A Surf Coast cattle farmer has just three days to remove dozens of rotting dead cows found dumped near a creek bank.
A "horrific" stench led nearby residents to Thompson Creek - which runs from Breamlea to Modewarre - where they say they found the carcasses of 36 cows, allegedly starved and neglected.
The Environment Protection Authority confirmed to the Geelong Advertiser on Thursday that a farmer had been given until the end of this weekend to clean up the horrifying scene.
"The method of disposal could create a pollution issue so EPA has given the property owner direction to correctly dispose of dead stock, in line with our advice on these matters," it said.
"The property owner has committed to removing the dead animals this weekend. EPA will reinspect the site next week to ensure this has occurred."
One resident, who did not wish to be named, believed that some of the bodies were dumped during summer and perished during a heatwave at the end of February, while others had appeared to have been there for months.
"Once we got closer, the stench was horrendous; it made us feel sick," they said.
"Some were very decomposed, while others were brand new and bloated.
"I was shocked, then devastated and then angry. I was crushed for the cattle."
Another resident said the dead cows spanned "hundreds of metres".
"It was horrific - it just kept going and going. It was very confronting," they said.
"The bodies appeared to be in various stages of decomposition, some were a year old, while others were weeks old."
The cause of the death of the animals has not been determined.
It is understood Agriculture Victoria inspectors visited a property near the creek on Tuesday, but did not identify any concerns about animal welfare.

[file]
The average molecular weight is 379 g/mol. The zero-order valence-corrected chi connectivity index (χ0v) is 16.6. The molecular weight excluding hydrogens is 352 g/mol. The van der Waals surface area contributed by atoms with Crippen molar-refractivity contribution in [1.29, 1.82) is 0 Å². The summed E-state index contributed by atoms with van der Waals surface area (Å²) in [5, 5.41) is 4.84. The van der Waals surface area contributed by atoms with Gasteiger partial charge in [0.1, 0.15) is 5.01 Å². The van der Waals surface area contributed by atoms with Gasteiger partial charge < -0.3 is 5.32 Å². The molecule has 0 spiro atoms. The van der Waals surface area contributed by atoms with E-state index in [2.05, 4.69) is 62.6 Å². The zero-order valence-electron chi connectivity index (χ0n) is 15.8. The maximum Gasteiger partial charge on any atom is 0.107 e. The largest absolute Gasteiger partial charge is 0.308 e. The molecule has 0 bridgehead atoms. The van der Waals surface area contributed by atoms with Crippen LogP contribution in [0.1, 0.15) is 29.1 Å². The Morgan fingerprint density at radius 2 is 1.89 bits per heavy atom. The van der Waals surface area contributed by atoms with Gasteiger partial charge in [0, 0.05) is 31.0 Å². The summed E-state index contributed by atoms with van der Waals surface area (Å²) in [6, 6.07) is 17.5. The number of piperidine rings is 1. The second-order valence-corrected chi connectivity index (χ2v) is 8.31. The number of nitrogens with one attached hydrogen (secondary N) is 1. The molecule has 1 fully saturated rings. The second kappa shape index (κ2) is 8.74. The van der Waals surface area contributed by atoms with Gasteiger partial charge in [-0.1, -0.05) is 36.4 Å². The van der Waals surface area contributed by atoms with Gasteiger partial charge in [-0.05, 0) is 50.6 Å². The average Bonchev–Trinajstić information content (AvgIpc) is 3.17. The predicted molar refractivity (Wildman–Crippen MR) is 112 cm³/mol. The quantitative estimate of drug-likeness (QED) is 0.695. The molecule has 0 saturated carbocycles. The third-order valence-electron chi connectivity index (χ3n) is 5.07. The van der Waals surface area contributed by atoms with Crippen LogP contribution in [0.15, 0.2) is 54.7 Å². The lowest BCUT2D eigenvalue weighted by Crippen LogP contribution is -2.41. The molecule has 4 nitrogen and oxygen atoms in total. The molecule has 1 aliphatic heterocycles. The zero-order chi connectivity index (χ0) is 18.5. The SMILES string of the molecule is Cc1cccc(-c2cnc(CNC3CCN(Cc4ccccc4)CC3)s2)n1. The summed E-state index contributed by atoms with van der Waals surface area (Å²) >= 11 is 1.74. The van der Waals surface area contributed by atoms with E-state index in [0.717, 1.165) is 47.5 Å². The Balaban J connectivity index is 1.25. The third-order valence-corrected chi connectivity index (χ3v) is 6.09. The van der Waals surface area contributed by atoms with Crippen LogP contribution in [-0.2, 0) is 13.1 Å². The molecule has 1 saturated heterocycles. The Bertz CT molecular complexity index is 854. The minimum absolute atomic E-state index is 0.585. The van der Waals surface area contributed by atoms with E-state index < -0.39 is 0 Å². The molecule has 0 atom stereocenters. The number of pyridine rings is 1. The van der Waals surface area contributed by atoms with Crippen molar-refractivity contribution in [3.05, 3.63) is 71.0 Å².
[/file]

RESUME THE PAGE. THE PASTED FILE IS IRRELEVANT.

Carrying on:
But Torquay-based MP Andy Meddick labelled the actions as a "clear example" of animal cruelty and "disregard" to the environment and human health, and said he has alerted the Agriculture Minister.
"I expect a swift and decisive action in terms of an investigation, and charges being laid where appropriate, and if proven, then penalties at the upper end of the scale," Mr Meddick said.
"The community is sick and tired of perpetrators of animal cruelty no matter the setting, getting away with fines, warnings and second chances."
The Surf Coast Shire's general manager of environment and development Ransce Salan
said council was supporting the EPA with the matter.
"The EPA is responsible for co-ordinating actions to remove the environmental and public safety risks, and we will assist in any way we can," Mr Salan said.
"Council cannot override the EPA's powers."
The finding comes after residents alerted council last year that a Mount Duneed farm at Dickins Road was potentially operating as an intensive animal production without a planning permit.
The residents claim the property was operating with excessive stock numbers and disregard for permits and animal welfare.
Councillor Heather Wellington suggested a Victorian Civil and Administrative Tribunal investigation, but council voted down further pursuant of the matter.
Originally published as Dead cows dumped in creek horrifies local residents